Anascape, Ltd v. Microsoft Corp. et al

Filing 64

REPLY to Response to Motion re 56 MOTION to Stay Litigation Pending Reexamination of the Patents-in-Suit by the Patent Office filed by Microsoft Corp.. (Attachments: # 1 Exhibit A - Declaration of Joseph T. Jakubek# 2 Exhibit B# 3 Exhibit C# 4 Exhibit D# 5 Exhibit E# 6 Exhibit F# 7 Exhibit G)(Carraway, J)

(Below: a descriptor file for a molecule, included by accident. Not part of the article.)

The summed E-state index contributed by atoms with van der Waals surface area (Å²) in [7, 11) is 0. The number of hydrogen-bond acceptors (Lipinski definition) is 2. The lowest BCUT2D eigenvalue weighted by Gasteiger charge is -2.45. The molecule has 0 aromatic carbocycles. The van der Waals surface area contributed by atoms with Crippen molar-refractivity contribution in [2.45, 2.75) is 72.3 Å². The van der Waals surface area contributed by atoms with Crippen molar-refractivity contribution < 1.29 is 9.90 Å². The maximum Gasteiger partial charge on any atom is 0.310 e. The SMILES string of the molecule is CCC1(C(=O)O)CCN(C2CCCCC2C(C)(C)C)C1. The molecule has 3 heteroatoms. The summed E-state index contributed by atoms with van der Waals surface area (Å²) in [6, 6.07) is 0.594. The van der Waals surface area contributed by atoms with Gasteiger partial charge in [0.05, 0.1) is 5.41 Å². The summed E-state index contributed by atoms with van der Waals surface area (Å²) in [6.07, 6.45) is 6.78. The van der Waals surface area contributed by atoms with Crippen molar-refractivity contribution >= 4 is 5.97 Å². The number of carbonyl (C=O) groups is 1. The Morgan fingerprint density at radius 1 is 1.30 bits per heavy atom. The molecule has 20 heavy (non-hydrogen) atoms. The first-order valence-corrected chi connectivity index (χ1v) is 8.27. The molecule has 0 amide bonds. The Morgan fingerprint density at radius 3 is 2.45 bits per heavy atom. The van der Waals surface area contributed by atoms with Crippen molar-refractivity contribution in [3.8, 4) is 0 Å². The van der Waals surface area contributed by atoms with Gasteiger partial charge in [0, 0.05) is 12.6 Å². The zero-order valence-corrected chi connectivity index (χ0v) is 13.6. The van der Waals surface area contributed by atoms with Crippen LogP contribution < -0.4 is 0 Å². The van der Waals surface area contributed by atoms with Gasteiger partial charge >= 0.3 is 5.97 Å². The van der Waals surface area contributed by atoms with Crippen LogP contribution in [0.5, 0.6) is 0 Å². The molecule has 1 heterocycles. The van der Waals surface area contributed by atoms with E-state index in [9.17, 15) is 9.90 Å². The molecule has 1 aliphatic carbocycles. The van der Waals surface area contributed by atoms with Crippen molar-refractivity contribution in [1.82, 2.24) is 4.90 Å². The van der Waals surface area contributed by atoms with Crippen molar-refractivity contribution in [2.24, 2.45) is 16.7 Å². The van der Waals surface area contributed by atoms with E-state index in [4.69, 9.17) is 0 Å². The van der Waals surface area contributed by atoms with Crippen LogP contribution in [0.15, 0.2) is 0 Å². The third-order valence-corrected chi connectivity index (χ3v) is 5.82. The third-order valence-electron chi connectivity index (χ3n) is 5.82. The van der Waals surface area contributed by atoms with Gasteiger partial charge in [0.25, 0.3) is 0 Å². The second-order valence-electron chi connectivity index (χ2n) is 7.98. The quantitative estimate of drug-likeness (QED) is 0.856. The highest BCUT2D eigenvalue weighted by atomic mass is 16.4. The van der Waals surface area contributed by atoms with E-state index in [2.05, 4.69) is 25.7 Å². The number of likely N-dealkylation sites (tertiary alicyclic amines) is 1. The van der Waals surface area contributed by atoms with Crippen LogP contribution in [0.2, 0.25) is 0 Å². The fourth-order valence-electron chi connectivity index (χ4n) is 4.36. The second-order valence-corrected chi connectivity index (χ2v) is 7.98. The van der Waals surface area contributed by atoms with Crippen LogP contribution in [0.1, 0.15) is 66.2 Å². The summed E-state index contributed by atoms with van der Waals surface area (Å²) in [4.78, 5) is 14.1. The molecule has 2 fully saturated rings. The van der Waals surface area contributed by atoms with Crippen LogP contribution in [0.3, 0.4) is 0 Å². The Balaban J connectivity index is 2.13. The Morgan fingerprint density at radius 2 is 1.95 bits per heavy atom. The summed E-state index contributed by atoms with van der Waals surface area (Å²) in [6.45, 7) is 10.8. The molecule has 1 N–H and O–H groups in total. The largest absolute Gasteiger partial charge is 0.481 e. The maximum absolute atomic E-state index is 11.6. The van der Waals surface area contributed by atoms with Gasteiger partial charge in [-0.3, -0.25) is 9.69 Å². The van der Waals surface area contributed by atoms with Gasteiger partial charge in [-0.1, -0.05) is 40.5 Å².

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Anascape, Ltd v. Microsoft Corp. et al Doc. 64 Case 9:06-cv-00158-RHC Document 64 Filed 02/05/2007 Page 1 of 8 IN THE UNITED STATES DISTRICT COURT FOR THE EASTERN DISTRICT OF TEXAS LUFKIN DIVISION ANASCAPE, LTD. Plaintiff, v. MICROSOFT CORPORATION, and NINTENDO OF AMERICA, INC., Defendants. Hon. Ron Clark Civil Action No. 9:06-CV-00158-RC ORAL HEARING REQUESTED DEFENDANT MICROSOFT CORPORATION'S REPLY IN SUPPORT OF ITS MOTION TO STAY LITIGATION PENDING REEXAMINATION OF THE PATENTS-IN-SUIT BY THE PATENT OFFICE MICROSOFT'S REPLY IN SUPPORT OF ITS MOTION TO STAY LITIGATION Dockets.Justia.com Case 9:06-cv-00158-RHC Document 64 Filed 02/05/2007 Page 2 of 8 I. Introduction As Microsoft promised at the Case Management Conference, the last of the requests for reexamination of the twelve patents-in-suit was completed and filed by January 31, 2007. (Docket No. 63). To avoid tremendous waste of resources litigating patents at such serious risk in light of new invalidating prior art, Microsoft moved for a stay pending the reexaminations. Anascape's chief argument opposing this motion boils down to a "sky is falling" claim that granting a stay here would amount to "a per se rule that a patent action in its early stages will be stayed," which Anascape posits will "encourage all defendants to file for reexamination as a dilatory tactic ... and stagnate the efficient patent docket for which this Court is well known." (Opp. at 1 (emphasis original)). Far from arguing for such a per se rule, Microsoft's motion could not have been clearer that stays are not suited for all cases, but that this case is the unusual one in which many compelling facts collectively make a stay the more economical course than proceeding with full-scale litigation on 191 claims and twelve patents. These factors include: The case is in its infancy, before claim construction and any significant discovery; Simplification is much more likely than the typical case because: o Inter partes proceedings include an estoppel provision to preclude re-litigation; o For most of the claims (those 141 claims asserted only against former products no longer manufactured), even amendments will eliminate them from the litigation; o The PTO has an unusual expertise with Anascape's patents and applications; o Anascape has made the case staggeringly complex and expensive to litigate; There is no "undue prejudice" given the lack of competition, sufficiency of money damages, and Anascape's own lack of urgency in bringing this lawsuit. As illustrated below, the cases in the Eastern District that have granted stays have had some of these atypical facts, but this case has them all: -1- MICROSOFT'S REPLY IN SUPPORT OF ITS MOTION TO STAY LITIGATION Case 9:06-cv-00158-RHC Document 64 Filed 02/05/2007 Page 3 of 8 Factors Favoring Stay Early in case, before claim construction begins Inter partes proceedings for some patents Amendments will eliminate claims from litigation PTO experience with dozens of related applications Complex case, with multiple patents or defendants No competition, so money damages will suffice Stay Granted? Anascape YES YES YES YES YES YES Alza YES NO NO NO NO YES YES Echostar NO YES NO NO YES NO YES Antor NO NO NO NO YES YES YES Anascape studiously avoids discussing the facts of these cases in its brief; it certainly cannot distinguish them. In view of all these factors present here, if this case does not merit a stay, it seems that no case ever would--which apparently is Anascape's bottom-line, per se position. This district is known not just for a patent docket that moves quickly, but more generally for focusing heavily on the most efficient and economical way to administer justice. Far from opening up the floodgates to any defendant in a patent case, as Anascape warns, a stay in this case would merely recognize how all of the above factors present in this particular case make a stay here the most efficient, most economical, fairest, and least prejudicial course. II. The Very Early Stage Of The Case Heavily Supports A Stay Although Anascape claims that "none" of the stay factors supports a stay (Opp. at 3), it does not disagree that the stay has been sought early in the litigation, which necessarily means that the "early in the case" factor does indeed support a stay. Instead, citing no authority, Anascape argues that the motion was filed too early, suggesting that Microsoft should have delayed for three months for the PTO to issue its formal orders granting the requests (which is all but a given in light of the 90-95% rate). During those three months, however, the parties will spend enormous resources on claim construction and discovery for 191 claims that are likely to be eliminated by reexamination. If Microsoft waited those three months, the efficiencies of a stay would be significantly lessened. Essentially, Anascape wants to place Microsoft in a Catch22, arguing now that the motion is premature, but arguing unfair delay if Microsoft waited. -2MICROSOFT'S REPLY IN SUPPORT OF ITS MOTION TO STAY LITIGATION Case 9:06-cv-00158-RHC Document 64 Filed 02/05/2007 Page 4 of 8 The Court should reject Anascape's "too early" argument--which turns this factor upside down--and should instead rule that a stay now will best conserve the resources of the Court and the parties. Other courts have recognized this and, in order to avoid wasting time and money, stayed the case before the PTO formally ordered the reexamination.1 Anascape's professed concern regarding the tiny risk that the PTO might deny a request over the next few months can easily be avoided by allowing it to seek reconsideration if that very unlikely event transpires. III. While Reexamination Is Always Likely To Simplify The Litigation, Several Atypical Facts Make Simplification In This Case Even More Certain As this Court has recognized, reexamination will likely simplify a litigation by allowing the PTO to first evaluate new prior art, avoid the expense of "resolv[ing] claims which may be amended, eliminated or lucidly narrowed," and "allow the intrinsic evidence to be fully developed before this court begins the claim construction process." Alza, at *2; see also Echostar, at *2; Antor, at 6. Furthermore, this Court has also relied on the statistics published by the PTO showing that the overwhelming majority (currently 74%) of ex parte reexaminations have resulted in the cancellation or amendment of the claims and that 86% of inter partes reexaminations have resulted in cancellation of all claims. Alza, at *2; Antor, at 8.2 Anascape asks this Court to ignore all of these reasons the Court relied on in the past because they are mere "speculation." (Opp. at 3). Clearly, those reasons are no more speculative here than they are in any case. More important, however, simplification is considerably more likely here than the already-high statistics alone suggest due to at least the following four facts: See, e.g., Ralph Gonnocci Trust v. Three M Tool & Mach., 2003 WL 22870902, n.6 (E.D. Mich. 2003) (granting stay before PTO granted request, with leave for patentee to seek lifting of stay if request denied); Pegasus Dev. Corp. v. Directv, Inc., 2003 WL 21105073, at *1 (granting stay before PTO had ruled on all requests) (D. Del. May 14, 2003) Likewise, in May v. Wacoal, Anascape's attorneys, McKool Smith, filed a successful motion to stay on behalf of defendant Wacoal just days after filing the request for inter partes reexamination. (Ex. C). 2 While Anascape suggests that invalidity is unlikely because of the presumption of validity (Opp. at 3), the presumption does not apply to the PTO in reexaminations. Ethicon v. Quigg, 849 F.2d 1422, 1427 (Fed. Cir. 1989). -3MICROSOFT'S REPLY IN SUPPORT OF ITS MOTION TO STAY LITIGATION 1 Case 9:06-cv-00158-RHC Document 64 Filed 02/05/2007 Page 5 of 8 (a) Inter Partes Proceedings: Seven of the twelve patents are eligible for and have been filed as inter partes reexaminations, which the Court in Echostar found to be a "compelling" factor in favor of a stay because of its estoppel provisions. Echostar, at *3. In fact, this case is even more compelling, because the majority of the patents (seven of twelve) are inter partes, compared with only one of three patents in Echostar being inter partes. (b) Both Cancellations and Amendments Will Eliminate Issues In This Case: Anascape does not deny that for the 141 claims asserted only against the old Xbox controllers no longer being manufactured, any cancellation or amendment would eliminate the claim from this litigation, while in most cases only cancellation will do so. This atypical fact necessarily makes the chance of eliminating claims from this litigation substantially higher than in the typical case. (c) The PTO's Special Expertise In This Case and New Prior Art: Anascape does not dispute that dozens of its related applications are either pending before the PTO or have been abandoned. (Motion, at 9-10). Thus, particularly for this case, the PTO is the most efficient forum to address the significant prior art not previously considered for each patent-in-suit.3 Contrary to Anascape's suggestion, this Motion does not present a choice between forums--the reexaminations will go forward regardless of whether a stay is granted or denied. This Motion instead asks the Court to conclude, given all the factors supporting a stay in this particular case, that it is best to avoid wasting "unnecessary judicial resources by attempting to resolve claims which may be amended, eliminated or lucidly narrowed by the patent reexamination process and the expertise of its officers." Alza, at *2. (d) Anascape's Choice To Bring An Unusually Complex Case: Anascape chose to bring 191 claims and eight accused products into this lawsuit, which will require multiple 3 Attached as Exhibit B is a chart identifying, for each patent, the "new" prior art raised in the reexaminations. -4MICROSOFT'S REPLY IN SUPPORT OF ITS MOTION TO STAY LITIGATION Case 9:06-cv-00158-RHC Document 64 Filed 02/05/2007 Page 6 of 8 Markman hearings and trials. Courts have found such unusual complexity to increase the opportunity and need for simplification. (See Motion at 10). Anascape now hints (but, tellingly, never promises) that it might shrink that number by some unstated amount for the two trials. (Opp. at 4). In fact, Anascape's speculation demonstrates why the complexity of this case supports a stay: it is not efficient, economical, or fair to make the defendants and this Court go through the extraordinary expense of prior art disclosures, claim construction, discovery, expert reports, and summary judgment on 191 claims and eight accused products when Anascape clearly only intends to take an unknown subset to trial. Reexamination is likely to end the dispute or, at the very least, whittle it down to a much smaller and more economical size.4 IV. Anascape Has Not Identified Any "Undue Prejudice" Anascape does not compete with the defendants and can be completely made whole by money damages. This fact obviates any prejudice. (See Motion at 11).5 Anascape's argument that the time it takes the PTO to conduct the reexaminations is "inherently prejudicial" (Opp. at 6) is routinely rejected by courts because it would make every stay unduly prejudicial, amounting to a per se rule against stays. In any event, the lack of prejudice is demonstrated by Anascapes's own many-year delay in bringing the case.6 (See Motion at 12). V. Conclusion Given all of the atypical facts that are collectively present in this case, Microsoft respectfully asks that the Court grant a stay to avoid an unnecessary waste of resources. Far from reducing the complexity of the case, Anascape has announced that it plans an onerous fishing expedition in discovery, asking for all documents regarding design, development, and operation of "all Microsoft video game or PC game controllers," which amounts to at least eighteen products not accused in this case. (Ex. D, E). 5 Anascape's claim of prejudice regarding Microsoft witnesses (Opp. at 6-7) is simply inaccurate. Anascape failed to tell the Court that Microsoft in fact did identify witnesses and scheduled the requested deposition. (Ex. F). 6 Anascape denies that it delayed filing suit. (Opp. at 7). This is surprising given that when the Xbox controllers went on sale in late 2001, some patents-in-suit had already issued. While a patentee may file a lawsuit whenever it wants, its lack of urgency in filing undermines the claim that a stay now will cause harm. (Motion at 12-13). -5MICROSOFT'S REPLY IN SUPPORT OF ITS MOTION TO STAY LITIGATION 4 Case 9:06-cv-00158-RHC Document 64 Filed 02/05/2007 Page 7 of 8 Respectfully submitted, Dated: February 5, 2006 By: /s/ J. Christopher Carraway ___________ J. Christopher Carraway (admitted pro hac vice) christopher.carraway@klarquist.com Joseph T. Jakubek (admitted pro hac vice) joseph.jakubek@klarquist.com Richard D. Mc Leod (Bar No. 24026836) rick.mcleod@klarquist.com Derrick W. Toddy (admitted pro hac vice) derrick.toddy@klarquist.com KLARQUIST SPARKMAN, LLP 121 S.W. Salmon Street, Suite 1600 Portland, Oregon 97204 Telephone: 503-595-5300 J. Thad Heartfield (Bar No. 09346800) thad@jth-law.com Law Offices of J. Thad Heartfield 2195 Dowlen Road Beaumont, Texas 77706 Telephone: 409-866-3318 Facsimile: 409-866-5789 Clayton E Dark Jr. (Bar No. 05384500) clay.dark@yahoo.com Clayton E Dark Jr., Law Office 207 E Frank Ave # 100 Lufkin, TX 75901 Telephone: 936-637-1733 Stephen McGrath, Esq. (admitted pro hac vice) MICROSOFT CORPORATION One Microsoft Way, Building 8 Redmond, Washington 98052-6399 Telephone: 425-882-8080 Facsimile: 425-706-7329 Attorneys for Defendant Microsoft Corporation -6- MICROSOFT'S REPLY IN SUPPORT OF ITS MOTION TO STAY LITIGATION Case 9:06-cv-00158-RHC Document 64 Filed 02/05/2007 Page 8 of 8 CERTIFICATE OF SERVICE I hereby certify that all counsel of record who have consented to electronic service are being served with a copy of this document via the Court's CM/ECF system per Local Rule CV-5(a)(3) on this the 5th day of February, 2007. /s/ J. Christopher Carraway _______ CERTIFICATE OF SERVICE